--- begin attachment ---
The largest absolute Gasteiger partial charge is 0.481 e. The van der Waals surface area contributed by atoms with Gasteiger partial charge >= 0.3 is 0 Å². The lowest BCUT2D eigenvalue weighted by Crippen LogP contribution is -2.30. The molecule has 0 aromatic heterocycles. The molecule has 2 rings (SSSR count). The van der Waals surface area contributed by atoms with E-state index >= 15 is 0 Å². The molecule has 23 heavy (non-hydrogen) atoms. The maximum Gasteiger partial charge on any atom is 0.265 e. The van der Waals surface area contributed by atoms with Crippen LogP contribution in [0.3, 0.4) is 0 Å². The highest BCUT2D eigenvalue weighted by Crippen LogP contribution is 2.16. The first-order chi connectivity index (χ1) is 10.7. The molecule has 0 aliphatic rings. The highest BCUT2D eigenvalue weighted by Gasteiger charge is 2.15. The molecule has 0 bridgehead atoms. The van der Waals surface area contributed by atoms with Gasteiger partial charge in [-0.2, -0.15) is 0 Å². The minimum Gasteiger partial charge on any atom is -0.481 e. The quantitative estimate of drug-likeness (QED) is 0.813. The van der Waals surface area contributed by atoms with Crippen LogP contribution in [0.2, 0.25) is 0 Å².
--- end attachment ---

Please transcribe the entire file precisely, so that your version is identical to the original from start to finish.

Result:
The largest absolute Gasteiger partial charge is 0.481 e. The van der Waals surface area contributed by atoms with Gasteiger partial charge >= 0.3 is 0 Å². The lowest BCUT2D eigenvalue weighted by Crippen LogP contribution is -2.30. The molecule has 0 aromatic heterocycles. The molecule has 2 rings (SSSR count). The van der Waals surface area contributed by atoms with E-state index >= 15 is 0 Å². The molecule has 23 heavy (non-hydrogen) atoms. The maximum Gasteiger partial charge on any atom is 0.265 e. The van der Waals surface area contributed by atoms with Crippen LogP contribution in [0.3, 0.4) is 0 Å². The highest BCUT2D eigenvalue weighted by Crippen LogP contribution is 2.16. The first-order chi connectivity index (χ1) is 10.7. The molecule has 0 aliphatic rings. The highest BCUT2D eigenvalue weighted by Gasteiger charge is 2.15. The molecule has 0 bridgehead atoms. The van der Waals surface area contributed by atoms with Gasteiger partial charge in [-0.2, -0.15) is 0 Å². The minimum Gasteiger partial charge on any atom is -0.481 e. The quantitative estimate of drug-likeness (QED) is 0.813. The van der Waals surface area contributed by atoms with Crippen LogP contribution in [0.2, 0.25) is 0 Å².